With Chase Ink Business Preferred, if your company spends a lot of money, it also gets to earn a high number of Chase Ultimate Rewards points.
The $150,000 spending cap on the accelerated 3X points earning rate for specific categories is very generous.
Making the most of that offer could mean 450,000 in Chase Ultimate Rewards point earnings alone (valued at $4,500 at one cent per point, or $5,625 in travel via Chase).
You'll continue to earn 1 point per dollar spent beyond the $150,000 limit, and on purchases outside the specified bonus categories.
Features to fit a team-oriented business. You'll always find that the best teams in the corporate world share a couple of characteristics.
The first is having great communication, where members of the team are able to talk and share information with one another with ease.
The second is the empowerment of team members to make their own decisions, including making their own purchases.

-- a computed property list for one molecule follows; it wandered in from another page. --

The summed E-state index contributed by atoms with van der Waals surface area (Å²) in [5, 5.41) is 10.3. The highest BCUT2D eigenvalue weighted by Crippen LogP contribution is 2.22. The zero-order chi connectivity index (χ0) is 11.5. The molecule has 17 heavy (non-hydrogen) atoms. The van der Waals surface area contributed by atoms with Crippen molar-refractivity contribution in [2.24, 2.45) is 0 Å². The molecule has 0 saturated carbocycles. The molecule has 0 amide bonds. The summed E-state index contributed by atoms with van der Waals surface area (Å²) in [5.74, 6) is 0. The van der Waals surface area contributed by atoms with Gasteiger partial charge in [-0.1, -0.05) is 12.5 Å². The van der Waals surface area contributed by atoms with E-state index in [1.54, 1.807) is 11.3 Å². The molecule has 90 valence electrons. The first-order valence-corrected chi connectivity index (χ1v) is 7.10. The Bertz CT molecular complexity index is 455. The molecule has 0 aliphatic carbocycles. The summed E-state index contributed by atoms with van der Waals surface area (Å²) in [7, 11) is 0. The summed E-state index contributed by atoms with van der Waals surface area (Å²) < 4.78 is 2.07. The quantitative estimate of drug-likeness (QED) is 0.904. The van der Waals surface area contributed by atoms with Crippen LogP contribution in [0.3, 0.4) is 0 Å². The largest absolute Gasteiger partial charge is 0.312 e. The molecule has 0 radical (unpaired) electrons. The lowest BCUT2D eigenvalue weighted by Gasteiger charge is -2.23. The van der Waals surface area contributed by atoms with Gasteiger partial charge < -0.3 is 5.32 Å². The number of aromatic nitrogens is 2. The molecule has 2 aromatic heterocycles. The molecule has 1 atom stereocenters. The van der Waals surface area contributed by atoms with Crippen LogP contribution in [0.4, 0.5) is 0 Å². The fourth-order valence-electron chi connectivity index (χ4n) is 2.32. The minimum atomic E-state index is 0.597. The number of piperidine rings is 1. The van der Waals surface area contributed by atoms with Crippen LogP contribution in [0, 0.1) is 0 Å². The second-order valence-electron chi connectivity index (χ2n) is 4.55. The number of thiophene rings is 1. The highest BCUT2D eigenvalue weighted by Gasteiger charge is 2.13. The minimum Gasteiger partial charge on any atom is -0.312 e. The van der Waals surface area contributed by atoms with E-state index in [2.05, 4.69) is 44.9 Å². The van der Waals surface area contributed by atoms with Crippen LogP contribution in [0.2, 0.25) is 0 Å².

The Chase Ink Business Preferred Visa can help teams function well in both areas.
Communications are rewarded. Bonus points are earned for spending on communications costs, including internet and cell phones.
When you get a cell phone for everyone on your team, and pay the bills using the Chase Ink Preferred Visa, you also get free cell phone insurance.
If a team member loses or breaks their phone, you can have it replaced up to $600 (with a $100 deductible and a max of three claims per year).
Free cards for employees. Chase Ink Preferred provides unlimited additional employee credit cards offered at no extra charge.
By empowering your team members to make their own decisions and purchases, you'll increase job satisfaction (and earn more points!).
The 80,000-point sign-up bonus is massive